For paleoclimate records to be useful, scientists need to know the age of whatever they’re analyzing. And speleothems can be precisely dated, said Kathleen Johnson, a geochemist and paleoclimatologist at the University of California, Irvine, and a member of the Grand Traverse Band of Ottawa and Chippewa Indians. The dating method most scientists use, called uranium-thorium dating, is accurate for about the last half a million years, so that’s how far back speleothem records typically go — if researchers can find the right ones. 

The trouble is that it’s impossible to distinguish, from the outside, a 3,000-year-old speleothem from a 300,000-year-old speleothem. Researchers have to crack them open and analyze them to find out. Still, there are some helpful signs: Stalagmites tend to generate a more useful record than stalactites, for example, because they grow in a more straightforward pattern. And a candlestick shape is a good indication of a slow and steady drip rate over time, which makes for a better analysis. 

Some people have even developed tricks for finding good samples, Johnson told me, such as shining a flashlight on a stalagmite to see if it lights up like a Himalayan salt lamp — a potential indication of useful calcite — or striking a speleothem and guessing its density from the ringing tone it produces. “I don’t think any of them are guaranteed,” she said. “But they’re, you know, fun to try.” 

Whenever they can, researchers prefer to take stalagmites that have already broken off on their own, for conservation’s sake. Once they select a specimen, they bring it into their lab, then saw it in half vertically, revealing the layers that formed as it grew. Oster showed me a picture on her phone of a cross-section of a stalagmite from Titan. They’d nicknamed it “Wee Titan” — it was just under two inches tall — and its layers resembled the strata in a perfectly laminated breakfast pastry.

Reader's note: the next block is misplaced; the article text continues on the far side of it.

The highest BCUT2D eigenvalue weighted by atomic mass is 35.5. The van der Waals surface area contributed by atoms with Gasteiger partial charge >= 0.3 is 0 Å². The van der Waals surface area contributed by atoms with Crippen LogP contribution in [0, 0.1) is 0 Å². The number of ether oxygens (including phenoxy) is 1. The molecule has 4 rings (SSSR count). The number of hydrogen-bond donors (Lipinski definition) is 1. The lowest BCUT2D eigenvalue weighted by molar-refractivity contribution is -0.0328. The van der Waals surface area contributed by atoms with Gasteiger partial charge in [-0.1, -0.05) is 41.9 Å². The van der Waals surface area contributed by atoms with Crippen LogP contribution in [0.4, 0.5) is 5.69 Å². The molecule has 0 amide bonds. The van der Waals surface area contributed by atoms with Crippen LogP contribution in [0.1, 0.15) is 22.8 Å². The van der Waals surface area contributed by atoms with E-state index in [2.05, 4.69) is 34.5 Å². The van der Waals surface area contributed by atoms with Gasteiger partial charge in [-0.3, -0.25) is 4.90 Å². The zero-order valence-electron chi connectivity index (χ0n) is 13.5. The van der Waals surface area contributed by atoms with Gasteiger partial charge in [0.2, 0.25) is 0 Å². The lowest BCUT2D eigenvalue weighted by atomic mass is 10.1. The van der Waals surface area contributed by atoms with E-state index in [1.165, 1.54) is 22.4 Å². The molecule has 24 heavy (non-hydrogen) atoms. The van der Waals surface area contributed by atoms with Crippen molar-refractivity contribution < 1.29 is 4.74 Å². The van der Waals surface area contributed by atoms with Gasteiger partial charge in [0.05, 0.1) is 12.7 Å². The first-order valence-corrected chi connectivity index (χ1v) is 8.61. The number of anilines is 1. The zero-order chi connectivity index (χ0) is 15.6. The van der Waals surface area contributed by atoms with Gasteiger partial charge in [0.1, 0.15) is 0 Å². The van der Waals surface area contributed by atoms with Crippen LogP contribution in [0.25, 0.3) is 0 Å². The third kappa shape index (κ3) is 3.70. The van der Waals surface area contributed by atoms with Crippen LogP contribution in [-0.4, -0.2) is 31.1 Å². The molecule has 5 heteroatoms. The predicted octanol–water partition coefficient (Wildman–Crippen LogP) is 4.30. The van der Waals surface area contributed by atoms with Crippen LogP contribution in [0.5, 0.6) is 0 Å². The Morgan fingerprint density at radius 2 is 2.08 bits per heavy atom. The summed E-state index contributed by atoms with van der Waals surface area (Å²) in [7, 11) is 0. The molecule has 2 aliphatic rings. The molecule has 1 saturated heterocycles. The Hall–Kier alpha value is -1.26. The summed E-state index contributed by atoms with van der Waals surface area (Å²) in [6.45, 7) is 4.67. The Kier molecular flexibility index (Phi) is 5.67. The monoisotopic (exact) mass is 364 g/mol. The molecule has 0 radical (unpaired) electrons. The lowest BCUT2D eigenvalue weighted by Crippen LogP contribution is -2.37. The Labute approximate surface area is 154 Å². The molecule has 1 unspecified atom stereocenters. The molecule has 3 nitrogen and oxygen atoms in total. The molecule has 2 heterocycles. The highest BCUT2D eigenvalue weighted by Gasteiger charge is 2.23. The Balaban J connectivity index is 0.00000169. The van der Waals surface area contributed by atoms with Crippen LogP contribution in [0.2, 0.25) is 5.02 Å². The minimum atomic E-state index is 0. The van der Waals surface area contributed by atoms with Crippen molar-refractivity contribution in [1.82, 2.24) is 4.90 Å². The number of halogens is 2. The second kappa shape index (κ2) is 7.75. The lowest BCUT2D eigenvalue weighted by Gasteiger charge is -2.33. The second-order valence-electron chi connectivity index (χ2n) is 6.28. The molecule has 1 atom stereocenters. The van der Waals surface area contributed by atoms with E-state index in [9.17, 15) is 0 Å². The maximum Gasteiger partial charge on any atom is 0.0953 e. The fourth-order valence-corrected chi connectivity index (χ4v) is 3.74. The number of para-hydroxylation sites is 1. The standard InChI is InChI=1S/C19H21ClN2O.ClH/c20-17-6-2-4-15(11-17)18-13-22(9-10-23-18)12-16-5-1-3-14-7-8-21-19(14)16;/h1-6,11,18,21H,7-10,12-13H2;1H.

Left, scientists adjust the autosampler, with its carousel of vials that are automatically rotated into place every few days (top). The vials will be recovered when a team returns to the cave in September. Right, a stalagmite growing from the floor of the Pisa Room .


There are several ways to analyze the layers. One of the most common involves measuring their oxygen isotope signals. These may reflect both temperature and wetness; in the Western U.S., a higher value may mean colder and wetter conditions, and a lower value may indicate warmer and drier, though some caves show a different pattern. A detailed understanding of how something like rainfall is recorded in the stone of a specific stalagmite requires understanding its context. 

“We can extend that under-standing back through time.”